Srinagar: After a two-month stay with their in-laws, Mohammad Ashraf Mattoo and his wife have just arrived in their one- storey house where the memory of their son haunts them.
Dressed in traditional attire with headscarf covering her head, Mattoo’s wife talks in a muffled tone and lets me into a room. She is the mother of Tufail Mattoo, who was killed by forces on this day four years ago.
17-year old Tufail’s killing turned out to be one of the major causes for the massive unrest in Kashmir in 2010. Tufail was returning home from tuition when a teargas shell hit him on the back of his head near Gani Memorial Stadium at Rajouri Kadal. He died on the spot. His death promoted spontaneous protests and five-month long agitation wherein more than 120 youth got killed in the action of police and forces.
Since then, this family is constantly proactive in looking for justice in their son’s killing. Justice for Mattoo, a middle-aged man, is a far cry; he has already rejected the government’s compensation as blood money. The roots of his anger lie in dithering moves of government in prosecuting the killers of Tufail.
“I am aghast. I have lost trust on the government. They resort to dillydallying and never made public the reports of inquiry commission. Special Investigation Team constituted by government misled the court of law on the insistence of the ruling party,” he says with moist eyes.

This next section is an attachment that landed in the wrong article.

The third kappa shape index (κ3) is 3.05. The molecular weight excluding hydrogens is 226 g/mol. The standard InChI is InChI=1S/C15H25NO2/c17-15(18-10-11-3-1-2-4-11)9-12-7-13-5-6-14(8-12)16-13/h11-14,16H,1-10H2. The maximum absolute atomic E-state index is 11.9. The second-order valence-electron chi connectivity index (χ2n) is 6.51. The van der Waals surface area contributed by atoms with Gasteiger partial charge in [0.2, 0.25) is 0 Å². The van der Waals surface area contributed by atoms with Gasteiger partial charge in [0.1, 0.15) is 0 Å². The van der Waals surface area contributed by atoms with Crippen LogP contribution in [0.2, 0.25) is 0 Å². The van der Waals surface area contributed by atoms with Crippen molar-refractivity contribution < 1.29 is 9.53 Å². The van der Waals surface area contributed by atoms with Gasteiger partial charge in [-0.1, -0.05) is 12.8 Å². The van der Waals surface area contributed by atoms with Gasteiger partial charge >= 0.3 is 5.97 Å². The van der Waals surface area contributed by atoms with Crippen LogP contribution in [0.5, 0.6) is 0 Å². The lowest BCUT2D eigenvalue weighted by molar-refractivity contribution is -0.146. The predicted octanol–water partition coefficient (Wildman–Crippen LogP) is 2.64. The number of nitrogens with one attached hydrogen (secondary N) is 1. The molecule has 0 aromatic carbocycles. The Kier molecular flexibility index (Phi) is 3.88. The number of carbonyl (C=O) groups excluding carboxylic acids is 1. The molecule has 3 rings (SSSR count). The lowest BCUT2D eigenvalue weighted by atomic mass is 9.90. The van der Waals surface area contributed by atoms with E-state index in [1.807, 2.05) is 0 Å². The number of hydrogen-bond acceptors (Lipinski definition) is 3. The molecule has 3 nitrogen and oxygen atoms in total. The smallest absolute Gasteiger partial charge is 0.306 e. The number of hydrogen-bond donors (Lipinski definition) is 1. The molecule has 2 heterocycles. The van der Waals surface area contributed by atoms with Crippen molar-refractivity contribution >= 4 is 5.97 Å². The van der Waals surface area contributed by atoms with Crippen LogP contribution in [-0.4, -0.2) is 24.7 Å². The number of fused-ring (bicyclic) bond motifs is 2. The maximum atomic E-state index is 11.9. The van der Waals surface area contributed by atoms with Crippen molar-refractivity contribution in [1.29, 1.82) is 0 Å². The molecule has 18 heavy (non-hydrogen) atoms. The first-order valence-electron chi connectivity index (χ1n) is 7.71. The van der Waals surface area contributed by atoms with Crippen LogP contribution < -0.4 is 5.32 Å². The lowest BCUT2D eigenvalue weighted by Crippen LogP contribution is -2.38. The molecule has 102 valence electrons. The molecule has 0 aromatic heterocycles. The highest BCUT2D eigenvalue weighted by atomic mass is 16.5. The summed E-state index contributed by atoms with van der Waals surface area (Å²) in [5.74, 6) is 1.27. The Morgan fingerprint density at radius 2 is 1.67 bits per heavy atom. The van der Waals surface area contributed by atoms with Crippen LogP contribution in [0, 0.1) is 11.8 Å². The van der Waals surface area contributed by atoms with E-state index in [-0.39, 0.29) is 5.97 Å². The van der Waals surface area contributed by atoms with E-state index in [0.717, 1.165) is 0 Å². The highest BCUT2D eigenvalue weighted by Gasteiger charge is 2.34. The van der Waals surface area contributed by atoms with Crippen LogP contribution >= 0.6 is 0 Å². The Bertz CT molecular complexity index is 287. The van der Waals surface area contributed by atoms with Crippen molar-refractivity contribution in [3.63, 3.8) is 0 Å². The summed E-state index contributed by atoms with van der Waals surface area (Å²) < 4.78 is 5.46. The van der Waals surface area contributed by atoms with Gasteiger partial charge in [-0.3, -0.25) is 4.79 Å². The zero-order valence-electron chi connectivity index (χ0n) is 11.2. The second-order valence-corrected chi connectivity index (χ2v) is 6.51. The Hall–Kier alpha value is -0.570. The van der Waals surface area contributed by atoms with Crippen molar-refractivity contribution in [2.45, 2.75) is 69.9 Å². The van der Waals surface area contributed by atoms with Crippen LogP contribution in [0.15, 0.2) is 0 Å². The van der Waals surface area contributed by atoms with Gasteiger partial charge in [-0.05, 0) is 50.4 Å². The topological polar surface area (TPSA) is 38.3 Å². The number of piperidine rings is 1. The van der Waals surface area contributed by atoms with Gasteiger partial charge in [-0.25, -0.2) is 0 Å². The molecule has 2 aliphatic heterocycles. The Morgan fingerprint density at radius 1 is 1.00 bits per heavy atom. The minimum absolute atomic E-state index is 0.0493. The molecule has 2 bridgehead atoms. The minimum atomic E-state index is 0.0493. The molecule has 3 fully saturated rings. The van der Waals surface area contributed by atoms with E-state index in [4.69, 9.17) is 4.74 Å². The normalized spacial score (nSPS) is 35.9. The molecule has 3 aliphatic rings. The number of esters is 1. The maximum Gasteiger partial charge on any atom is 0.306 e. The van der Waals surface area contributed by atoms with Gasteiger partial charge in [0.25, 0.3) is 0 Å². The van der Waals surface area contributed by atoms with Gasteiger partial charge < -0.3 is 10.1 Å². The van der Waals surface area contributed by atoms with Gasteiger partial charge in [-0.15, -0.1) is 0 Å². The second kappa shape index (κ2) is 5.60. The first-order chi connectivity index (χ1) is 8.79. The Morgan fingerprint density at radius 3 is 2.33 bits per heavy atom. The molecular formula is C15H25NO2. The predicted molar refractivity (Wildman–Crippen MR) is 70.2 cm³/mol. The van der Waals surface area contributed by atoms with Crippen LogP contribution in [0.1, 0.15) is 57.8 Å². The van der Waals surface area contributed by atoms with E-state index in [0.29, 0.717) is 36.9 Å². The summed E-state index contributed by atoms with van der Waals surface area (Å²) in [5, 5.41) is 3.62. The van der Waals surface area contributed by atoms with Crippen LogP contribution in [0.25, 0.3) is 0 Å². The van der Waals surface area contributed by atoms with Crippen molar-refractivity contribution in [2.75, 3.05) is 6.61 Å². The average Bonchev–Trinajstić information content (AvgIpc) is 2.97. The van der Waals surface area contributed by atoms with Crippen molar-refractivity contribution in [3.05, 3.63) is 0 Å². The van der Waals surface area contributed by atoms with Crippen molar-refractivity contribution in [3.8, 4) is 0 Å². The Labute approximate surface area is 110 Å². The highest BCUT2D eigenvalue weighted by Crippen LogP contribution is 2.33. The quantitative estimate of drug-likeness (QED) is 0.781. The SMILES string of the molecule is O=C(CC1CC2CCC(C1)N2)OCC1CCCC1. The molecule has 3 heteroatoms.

After Chief Minister Omar Abdullah led National Conference faced complete rout in the recently concluded Lok Sabha elections, Abdullah admitted handling 2010 unrest was one of the main causes responsible for the defeat of his party. The Chief Minister even considered widening the ambit of Commission of Inquiry (CoI) to all killings during the summer agitation of 2010. That time, the government restricted the scope of inquiry for 17 deaths only.
Abdullah’s statement, however, doesn’t impress Mattoo as past experience makes him bitter. “First let me know what happened to earlier inquiry commissions. It appears political gimmick to lure people towards them as Assembly election are near,” said he.
Ashraf Mattoo further told Kashmir Reader that one cannot trust the words of CM: “If he’s genuine let the government come out and indict the men involved in killing of innocent people that summer. We pinned hope on him at first but he ignored every opportunity. How can we trust his words now?”
The family is not aggrieved over their sole son’s loss only. It seeks justice for all cases, from Wamiq Farooq, a class 7 student, hit by a police teargas in January 2010 to those who were killed or received injury that year.
“There are countless people who lost their vital organs from the forces brutality. Who would provide them justice? Stone throwers are apprehended but not those who killed our kith and kin. Doesn’t this leave a huge question mark on the competence of the government,” he says.
Early this year, JK High Court ordered fresh investigations in the case and rejected the SIT’s closure report. That time the Court observed that attempts were made by the SIT to save certain officials. In its verdict, the court handed over the case to Crime Branch for fresh investigations.
“Let Crime Branch lay hands on the killers so that it will restore the credibility of Police,” he said.